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Marrakesh Treaty will give a better access to books for blind & other disabled people

The Commission welcomes tonight's political compromise on EU copyright proposal law to implement the Marrakesh Treaty which will help millions of blind and other print disabled people to get better access to books.

The negotiators of the European Parliament, the Council and the Commission have reached tonight a compromise on draft legislation to implement the Marrakesh Treaty in the European Union. The objective of the proposals, made by the Commission as part of the ongoing modernisation of the EU copyright law, is to facilitate access to published works for persons who are blind, have other visual impairments or are otherwise print disabled. The deal will be now subject to the formal approval by the two EU co-legislators.

Following the political compromise, Vice-President for the Digital Single Market Andrus Ansip yesterday said: " I am delighted that EU copyright rules will now be adapted to allow visually impaired and people with reading disabilities to access a wider range of reading material in the EU and in third countries that they can use for their education, work and entertainment. I am particularly pleased that our Digital Single Market strategy creates more social inclusion. And I am also confident that this compromise today will pave the way for a rapid ratification of the Marrakesh treaty by the EU”.

The adoption of the compromise between the EU institutions comes eight months after the Commission tabled the legislative proposals in September 2016, as part of the copyright proposals to modernise the EU copyright law and help create a truly functioning Digital Single Market. The deal will allow the implementation of the Marrakesh Treaty into EU law by introducing a mandatory, harmonised EU exception to copyright rules which will allow the making and dissemination, including across borders, within the EU and with third countries parties of the Marrakesh Treaty, of special formats of print material for people with print disabilities, such as braille or daisy.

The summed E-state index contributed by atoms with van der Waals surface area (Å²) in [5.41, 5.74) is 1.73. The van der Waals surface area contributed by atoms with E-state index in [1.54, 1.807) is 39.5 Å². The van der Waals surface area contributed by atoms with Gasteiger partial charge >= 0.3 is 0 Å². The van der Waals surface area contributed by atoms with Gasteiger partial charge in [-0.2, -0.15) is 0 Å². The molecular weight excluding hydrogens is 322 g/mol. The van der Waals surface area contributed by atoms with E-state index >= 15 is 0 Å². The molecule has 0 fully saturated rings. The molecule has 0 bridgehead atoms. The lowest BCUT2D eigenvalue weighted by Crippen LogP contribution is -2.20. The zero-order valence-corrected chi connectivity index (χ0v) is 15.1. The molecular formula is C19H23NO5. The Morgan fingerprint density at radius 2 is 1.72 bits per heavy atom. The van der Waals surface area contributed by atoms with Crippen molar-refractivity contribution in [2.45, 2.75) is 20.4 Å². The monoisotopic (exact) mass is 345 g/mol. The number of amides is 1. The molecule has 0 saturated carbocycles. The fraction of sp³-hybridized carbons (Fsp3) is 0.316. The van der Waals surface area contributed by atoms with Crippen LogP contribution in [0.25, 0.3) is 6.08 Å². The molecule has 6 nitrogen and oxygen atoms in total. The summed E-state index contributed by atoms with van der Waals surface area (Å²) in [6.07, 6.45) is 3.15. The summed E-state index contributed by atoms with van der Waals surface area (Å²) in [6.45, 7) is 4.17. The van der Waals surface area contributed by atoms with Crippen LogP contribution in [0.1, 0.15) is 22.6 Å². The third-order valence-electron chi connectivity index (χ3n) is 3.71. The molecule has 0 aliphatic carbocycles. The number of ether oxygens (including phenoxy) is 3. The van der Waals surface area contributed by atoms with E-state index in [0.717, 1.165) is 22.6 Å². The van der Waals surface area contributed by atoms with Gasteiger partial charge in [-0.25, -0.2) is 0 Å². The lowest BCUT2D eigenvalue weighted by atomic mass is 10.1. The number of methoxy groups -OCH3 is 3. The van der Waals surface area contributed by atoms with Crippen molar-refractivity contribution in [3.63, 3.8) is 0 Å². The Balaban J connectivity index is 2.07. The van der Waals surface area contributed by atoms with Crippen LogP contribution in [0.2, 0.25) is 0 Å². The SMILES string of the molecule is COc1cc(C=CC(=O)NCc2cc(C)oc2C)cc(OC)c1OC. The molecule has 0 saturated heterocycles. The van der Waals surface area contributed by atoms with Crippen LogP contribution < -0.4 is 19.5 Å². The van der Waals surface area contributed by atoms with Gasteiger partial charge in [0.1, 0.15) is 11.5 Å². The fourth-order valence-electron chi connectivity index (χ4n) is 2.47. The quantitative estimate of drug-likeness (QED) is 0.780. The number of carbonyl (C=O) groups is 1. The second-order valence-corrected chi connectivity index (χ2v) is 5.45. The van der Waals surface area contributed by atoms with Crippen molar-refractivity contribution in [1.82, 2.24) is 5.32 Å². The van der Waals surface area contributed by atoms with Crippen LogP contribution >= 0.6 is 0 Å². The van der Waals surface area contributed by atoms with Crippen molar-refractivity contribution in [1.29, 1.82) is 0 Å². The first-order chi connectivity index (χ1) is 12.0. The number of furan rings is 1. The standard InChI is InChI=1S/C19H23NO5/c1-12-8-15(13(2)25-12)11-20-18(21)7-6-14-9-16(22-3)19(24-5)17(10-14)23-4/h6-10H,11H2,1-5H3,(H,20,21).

Thanks to these new rules, people who are blind, visually impaired, or otherwise print disabled within the European Union and from other countries will now be able to access more books and other print material in accessible formats, including adapted audio books and e-books, from across the European Union and the rest of the world.


Tonight's political compromise is another achievement under the Digital Single Market strategy. The Marrakesh Treaty to Facilitate Access to Published Works for Persons Who Are Blind, Visually Impaired or Otherwise Print Disabled was adopted at the World Intellectual Property Organisation (WIPO) in 2013. It provides for the cross-border exchange of copies under exceptions and limitations to copyright. It is considered an important instrument to fight the 'book famine'. It is estimated that only one to seven percent of books are available in accessible format across the world.

The compromised text agreed tonight by the EU negotiators must now be formally confirmed by the European Parliament and the Council.

The EU signed the Marrakesh Treaty in April 2014. In February this year, the Court confirmed the Commission's view, that EU has exclusive competence for the ratification of the Marrakesh Treaty.

For More Information

Press release Commission proposes modern EU copyright rules for European culture to flourish and circulate

Q&A modernisation of EU copyright rules

Vice-President Ansip's statement on the European Court of Justice ruling on the ratification of the Marrakesh Treaty

Press contacts:

General public inquiries: Europe Direct by phone 00 800 67 89 10 11 or by email



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